Cutting-Edge Information on Gluten and Gastrointestinal Symptoms
Recently, a group of medical researchers in Australia (Biesiekierski et al) performed a double-blind study on the effects of gluten on gastrointestinal symptoms. The stated aim of the study was to determine whether gluten is the trigger for symptoms in non-celiac individuals. (Celiac disease is a condition that damages the small intestine lining, preventing it from absorbing important nutrients.) Jessica R. Biesiekierski and her colleagues at the Monash University Department of Medicine wanted to determine to what extent people without this condition are affected by eating gluten. Their secondary inquiry was into the mechanism: if gluten caused these symptoms, exactly how did it do so?
The Starting Point
The researchers began with this premise: Even though gluten-free diets were being prescribed widely—and successfully—for patients with gastrointestinal symptoms, there was a lack of conclusive scientific evidence that gluten was indeed the trigger for these symptoms. They set out to determine in a scientific fashion whether gluten is, in fact, a trigger for gastrointestinal symptoms for those not suffering from celiac disease.
The Process and Results
The researchers chose a number of irritable bowel patients whose symptoms were under control and who were already on gluten-controlled diets. They then divided them into experimental and control groups. Those in the experimental group received gluten, while the others received placebos in the form of two slices of bread and one muffin per day (none of the participants knew whether they were eating gluten or not). The researchers then compared symptoms of the two groups, looking for evidence of intestinal inflammation, injury, and activation of the immune system.
The results were quite interesting. Of the 19 patients (68 %) in the gluten group, 13 reported that their symptoms were not adequately controlled, while 6 of 15 (40 %) on placebo reported no change in symptoms. On a visual scale, patients who received gluten had significantly worse overall symptoms within one week. These included pain, bloating, unsatisfactory bowel movements, and fatigue. No significant changes were found, however, in levels of celiac (intestinal lining) antibodies, celiac permeability (the ability of nutrients to penetrate the intestine), or C-Reactive proteins.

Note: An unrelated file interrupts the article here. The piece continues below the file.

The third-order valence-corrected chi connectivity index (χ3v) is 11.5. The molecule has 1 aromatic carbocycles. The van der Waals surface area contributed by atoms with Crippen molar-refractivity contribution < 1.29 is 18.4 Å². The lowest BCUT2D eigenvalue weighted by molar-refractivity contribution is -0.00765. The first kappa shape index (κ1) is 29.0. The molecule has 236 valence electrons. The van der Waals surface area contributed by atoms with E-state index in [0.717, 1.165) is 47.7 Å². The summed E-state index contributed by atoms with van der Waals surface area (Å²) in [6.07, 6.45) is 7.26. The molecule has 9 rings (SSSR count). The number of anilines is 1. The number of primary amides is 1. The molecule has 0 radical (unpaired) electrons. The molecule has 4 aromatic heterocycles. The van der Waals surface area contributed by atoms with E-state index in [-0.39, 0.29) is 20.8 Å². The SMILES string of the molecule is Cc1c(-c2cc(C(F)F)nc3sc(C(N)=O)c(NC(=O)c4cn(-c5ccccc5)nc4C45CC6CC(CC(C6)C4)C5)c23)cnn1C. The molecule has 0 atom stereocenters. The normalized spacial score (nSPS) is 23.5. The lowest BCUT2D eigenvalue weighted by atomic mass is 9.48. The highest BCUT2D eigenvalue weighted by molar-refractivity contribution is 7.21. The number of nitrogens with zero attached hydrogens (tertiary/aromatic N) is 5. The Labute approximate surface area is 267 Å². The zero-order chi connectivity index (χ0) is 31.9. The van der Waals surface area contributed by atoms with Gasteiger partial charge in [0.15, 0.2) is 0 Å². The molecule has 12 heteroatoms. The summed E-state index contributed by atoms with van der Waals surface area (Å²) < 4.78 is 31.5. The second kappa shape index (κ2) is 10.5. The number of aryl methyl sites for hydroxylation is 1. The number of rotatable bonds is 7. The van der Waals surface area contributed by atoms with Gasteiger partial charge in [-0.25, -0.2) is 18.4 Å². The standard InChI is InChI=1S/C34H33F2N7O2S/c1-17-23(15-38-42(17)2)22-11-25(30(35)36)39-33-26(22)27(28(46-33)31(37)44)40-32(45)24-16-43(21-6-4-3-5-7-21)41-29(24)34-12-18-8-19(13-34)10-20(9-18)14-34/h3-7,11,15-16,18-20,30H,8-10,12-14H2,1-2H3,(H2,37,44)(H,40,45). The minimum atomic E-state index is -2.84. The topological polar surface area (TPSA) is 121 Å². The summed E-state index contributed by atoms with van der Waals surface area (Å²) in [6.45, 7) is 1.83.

Conclusion and Implications
The researchers’ conclusion was as follows: “Non-celiac gluten intolerance may exist, but no clues to the mechanism were elucidated.” * In other words, gluten intake seemed to take its toll on a majority of the IBS patients studied, but the study failed to show exactly how that happened. This study is significant, however, because it provides—for the first time—highly reliable evidence that gluten itself may trigger gastrointestinal symptoms in patients not suffering from celiac disease.
What are the implications of this study for irritable bowel patients whose symptoms are controlled by gluten-free diets? They should definitely continue restricting their gluten intake. It’s true that not all the facts on how gluten affects the gastrointestinal system are in yet. However, this does not mean patients should go back to gluten-rich diets! There is significant evidence that gluten does indeed cause gastrointestinal upset. Nine participants dropped out of the study before it was over due to intolerable symptoms! Those of you who have found your symptoms well-controlled on gluten-free diets will be well-served to remain on them. It will be interesting to see what new information future studies provide about precisely how gluten causes abdominal pain, bloating, and fatigue. In the meantime, by all means stay on your gluten-free diets to remain as symptom-free as possible!
* Biesiekierski et al, Gluten Causes Gastrointestinal Symptoms in Subjects without Celiac Disease: A Double-Blind Randomized Placebo-Controlled Trial. Monash University Department of Medicine and Gastroenterology, Box Hill Hospital, Box Hill, Victoria, Australia, 2011.